How is term life insurance different from whole and which is the right selection for you? That’s a key question to answer right away before going any further. Let’s compare the two in layman’s terms and see why term offers many advantages over whole life…the primary one being considerable lower premiums.
“You get what you pay for” doesn’t really apply when comparing term life and whole life. Or maybe it does. Whole life is a very different animal in that the carrier will definitely pay out some amount of money as long as you keep the policy in effect. There’s usually a smaller amount of life insurance benefit from the start and then you start to build “cash value” as an add-on to the base term life benefit. Whole life is very expensive when compared to term life insurance so the amounts a person is able to afford is typically much less. Unless you are willing to pay quite a large amount in premium, purchasing enough protection can be an issue for most people. As we addressed in our article on how much life insurance coverage to purchase, the financial responsibilities and income replacement needed for most families would be hard to address with a whole life policy unless you are willing to pay a significant amount in premium.
The reason for this cost is that whole insurance doesn’t really fit the model of insurance. Insurance, by definition, is a device to spread the improbable risk that might wipe one individual and spread among a larger number of people. When done correctly, each person pays a premium to offset the total risk for the group. Whole life is not this. With whole life, every member of the risk group will trigger their benefits, albeit at different times. The carrier basically needs to invest the premium amount and make enough money for a long enough average period to pay out the benefit to everyone and make a profit. This structure is probably more akin to a mutual fund with some added life benefit up front in case. It’s hard to make an argument for this. A better approach is to buy a much larger term life benefit at a fraction of whole life cost and invest the difference if you like. That’s essentially what the whole life carrier is doing but with an added margin at your expense. It’s hard to see how whole life benefits anyone besides the brokers and carrier when you analyze the dollars over the long term.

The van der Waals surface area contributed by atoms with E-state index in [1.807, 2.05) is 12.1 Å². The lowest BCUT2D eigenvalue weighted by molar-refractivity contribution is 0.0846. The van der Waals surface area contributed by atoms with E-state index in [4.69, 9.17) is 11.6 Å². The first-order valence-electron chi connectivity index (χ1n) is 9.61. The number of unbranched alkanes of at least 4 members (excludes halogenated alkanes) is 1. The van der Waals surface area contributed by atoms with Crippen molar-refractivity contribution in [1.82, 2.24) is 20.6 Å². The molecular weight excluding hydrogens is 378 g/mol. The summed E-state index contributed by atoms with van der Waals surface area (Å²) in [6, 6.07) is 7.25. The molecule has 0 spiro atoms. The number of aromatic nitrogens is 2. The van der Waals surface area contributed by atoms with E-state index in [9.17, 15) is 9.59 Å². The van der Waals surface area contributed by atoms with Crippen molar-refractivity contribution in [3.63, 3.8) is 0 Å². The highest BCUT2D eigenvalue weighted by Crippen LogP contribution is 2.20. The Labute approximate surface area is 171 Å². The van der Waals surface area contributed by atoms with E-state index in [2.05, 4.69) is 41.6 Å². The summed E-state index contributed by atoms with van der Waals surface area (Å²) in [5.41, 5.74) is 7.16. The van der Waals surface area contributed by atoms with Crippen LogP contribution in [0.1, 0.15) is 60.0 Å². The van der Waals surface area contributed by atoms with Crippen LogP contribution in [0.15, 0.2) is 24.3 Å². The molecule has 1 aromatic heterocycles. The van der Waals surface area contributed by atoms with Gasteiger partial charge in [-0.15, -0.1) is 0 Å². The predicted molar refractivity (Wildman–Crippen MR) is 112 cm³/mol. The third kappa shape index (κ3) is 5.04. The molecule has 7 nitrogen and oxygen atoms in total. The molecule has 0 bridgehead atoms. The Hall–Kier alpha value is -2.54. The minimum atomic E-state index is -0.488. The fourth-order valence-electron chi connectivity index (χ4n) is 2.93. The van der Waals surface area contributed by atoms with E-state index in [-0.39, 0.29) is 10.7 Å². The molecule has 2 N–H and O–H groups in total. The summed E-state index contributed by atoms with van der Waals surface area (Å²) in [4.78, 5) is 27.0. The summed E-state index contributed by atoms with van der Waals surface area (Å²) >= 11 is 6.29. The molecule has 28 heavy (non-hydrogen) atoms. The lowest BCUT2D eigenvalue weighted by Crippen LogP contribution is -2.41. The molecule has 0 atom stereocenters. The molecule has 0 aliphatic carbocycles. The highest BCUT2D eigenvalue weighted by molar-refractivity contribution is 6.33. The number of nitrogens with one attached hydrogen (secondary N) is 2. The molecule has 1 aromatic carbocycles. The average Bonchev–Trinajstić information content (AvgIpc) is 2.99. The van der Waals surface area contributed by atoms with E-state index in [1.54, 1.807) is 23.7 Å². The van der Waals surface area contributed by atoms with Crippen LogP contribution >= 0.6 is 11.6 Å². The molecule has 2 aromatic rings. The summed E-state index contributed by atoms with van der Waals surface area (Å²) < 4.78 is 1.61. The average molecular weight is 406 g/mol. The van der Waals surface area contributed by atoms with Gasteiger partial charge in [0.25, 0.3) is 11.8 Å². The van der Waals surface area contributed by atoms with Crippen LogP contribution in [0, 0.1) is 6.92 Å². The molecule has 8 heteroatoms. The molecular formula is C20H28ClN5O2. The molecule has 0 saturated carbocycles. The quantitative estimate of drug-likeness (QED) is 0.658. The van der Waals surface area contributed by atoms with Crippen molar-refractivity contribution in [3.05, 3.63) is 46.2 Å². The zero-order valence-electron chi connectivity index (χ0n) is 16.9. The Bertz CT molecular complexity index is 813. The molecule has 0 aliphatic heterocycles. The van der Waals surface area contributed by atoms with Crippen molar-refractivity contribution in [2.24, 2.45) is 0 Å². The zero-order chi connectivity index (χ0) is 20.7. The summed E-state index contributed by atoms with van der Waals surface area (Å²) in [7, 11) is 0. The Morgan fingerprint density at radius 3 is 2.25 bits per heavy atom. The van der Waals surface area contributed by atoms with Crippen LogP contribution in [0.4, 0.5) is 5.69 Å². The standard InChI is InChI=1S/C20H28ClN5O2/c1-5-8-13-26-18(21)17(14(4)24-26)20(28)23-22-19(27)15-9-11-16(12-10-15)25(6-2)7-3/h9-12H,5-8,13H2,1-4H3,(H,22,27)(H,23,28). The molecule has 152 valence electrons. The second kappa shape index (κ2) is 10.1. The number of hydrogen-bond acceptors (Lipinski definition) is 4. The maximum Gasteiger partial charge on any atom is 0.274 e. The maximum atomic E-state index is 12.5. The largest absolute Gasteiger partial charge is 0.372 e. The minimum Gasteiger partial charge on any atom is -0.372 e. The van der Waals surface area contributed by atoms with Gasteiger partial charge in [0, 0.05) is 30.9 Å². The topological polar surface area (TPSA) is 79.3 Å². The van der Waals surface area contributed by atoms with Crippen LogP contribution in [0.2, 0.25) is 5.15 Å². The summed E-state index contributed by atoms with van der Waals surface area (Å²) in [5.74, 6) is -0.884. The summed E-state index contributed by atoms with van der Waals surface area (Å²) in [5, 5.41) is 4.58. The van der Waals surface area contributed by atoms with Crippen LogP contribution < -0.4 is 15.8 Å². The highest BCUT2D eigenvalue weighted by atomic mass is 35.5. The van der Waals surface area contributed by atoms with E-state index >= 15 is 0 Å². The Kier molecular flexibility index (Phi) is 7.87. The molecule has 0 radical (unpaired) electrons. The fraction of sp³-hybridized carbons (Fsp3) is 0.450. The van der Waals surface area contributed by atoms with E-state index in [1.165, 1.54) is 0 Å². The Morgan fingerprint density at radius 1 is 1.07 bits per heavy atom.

Term life insurance is true insurance. At it’s core, you are protecting against the risk of death for a fixed period of time and for a fixed amount. We address the concerns to look at when choosing your term length period of time but the key is to address the years that financial responsibility falls hardest and “replace lost income” during that period and/or address financial/debt liabilities such as mortgages, loans, credit cards, etc. This method is significantly less expensive than that of whole life insurance.
About the author
Dennis Jarvis is a licensed insurance agent concentrating on term life insurance. Shop, compare, and instantly quote multiple carriers with professional guidance and resources.